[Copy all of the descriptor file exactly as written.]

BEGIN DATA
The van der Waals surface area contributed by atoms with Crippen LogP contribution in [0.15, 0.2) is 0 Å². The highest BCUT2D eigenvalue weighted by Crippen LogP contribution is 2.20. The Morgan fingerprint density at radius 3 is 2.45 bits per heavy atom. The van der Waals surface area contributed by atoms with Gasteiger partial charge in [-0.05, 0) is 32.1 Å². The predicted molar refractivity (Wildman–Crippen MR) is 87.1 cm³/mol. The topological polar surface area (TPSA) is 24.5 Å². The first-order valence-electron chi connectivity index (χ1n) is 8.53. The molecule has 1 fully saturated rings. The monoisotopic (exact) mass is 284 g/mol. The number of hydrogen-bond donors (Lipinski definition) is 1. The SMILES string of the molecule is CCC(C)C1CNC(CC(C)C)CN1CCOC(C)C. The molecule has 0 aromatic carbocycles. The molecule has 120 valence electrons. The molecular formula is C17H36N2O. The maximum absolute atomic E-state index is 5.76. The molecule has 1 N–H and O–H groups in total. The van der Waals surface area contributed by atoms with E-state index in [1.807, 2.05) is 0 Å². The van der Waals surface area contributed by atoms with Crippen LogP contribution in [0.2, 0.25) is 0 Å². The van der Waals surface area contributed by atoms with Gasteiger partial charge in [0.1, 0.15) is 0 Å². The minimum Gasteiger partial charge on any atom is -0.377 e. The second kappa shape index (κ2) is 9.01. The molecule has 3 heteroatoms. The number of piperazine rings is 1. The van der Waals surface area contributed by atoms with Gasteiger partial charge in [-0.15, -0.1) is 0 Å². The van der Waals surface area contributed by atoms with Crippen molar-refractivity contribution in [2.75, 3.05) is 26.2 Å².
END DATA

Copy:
The van der Waals surface area contributed by atoms with Crippen LogP contribution in [0.15, 0.2) is 0 Å². The highest BCUT2D eigenvalue weighted by Crippen LogP contribution is 2.20. The Morgan fingerprint density at radius 3 is 2.45 bits per heavy atom. The van der Waals surface area contributed by atoms with Gasteiger partial charge in [-0.05, 0) is 32.1 Å². The predicted molar refractivity (Wildman–Crippen MR) is 87.1 cm³/mol. The topological polar surface area (TPSA) is 24.5 Å². The first-order valence-electron chi connectivity index (χ1n) is 8.53. The molecule has 1 fully saturated rings. The monoisotopic (exact) mass is 284 g/mol. The number of hydrogen-bond donors (Lipinski definition) is 1. The SMILES string of the molecule is CCC(C)C1CNC(CC(C)C)CN1CCOC(C)C. The molecule has 0 aromatic carbocycles. The molecule has 120 valence electrons. The molecular formula is C17H36N2O. The maximum absolute atomic E-state index is 5.76. The molecule has 1 N–H and O–H groups in total. The van der Waals surface area contributed by atoms with E-state index in [1.807, 2.05) is 0 Å². The van der Waals surface area contributed by atoms with Crippen LogP contribution in [0.2, 0.25) is 0 Å². The van der Waals surface area contributed by atoms with Gasteiger partial charge in [0.1, 0.15) is 0 Å². The minimum Gasteiger partial charge on any atom is -0.377 e. The second kappa shape index (κ2) is 9.01. The molecule has 3 heteroatoms. The number of piperazine rings is 1. The van der Waals surface area contributed by atoms with Gasteiger partial charge in [-0.15, -0.1) is 0 Å². The van der Waals surface area contributed by atoms with Crippen molar-refractivity contribution in [2.75, 3.05) is 26.2 Å².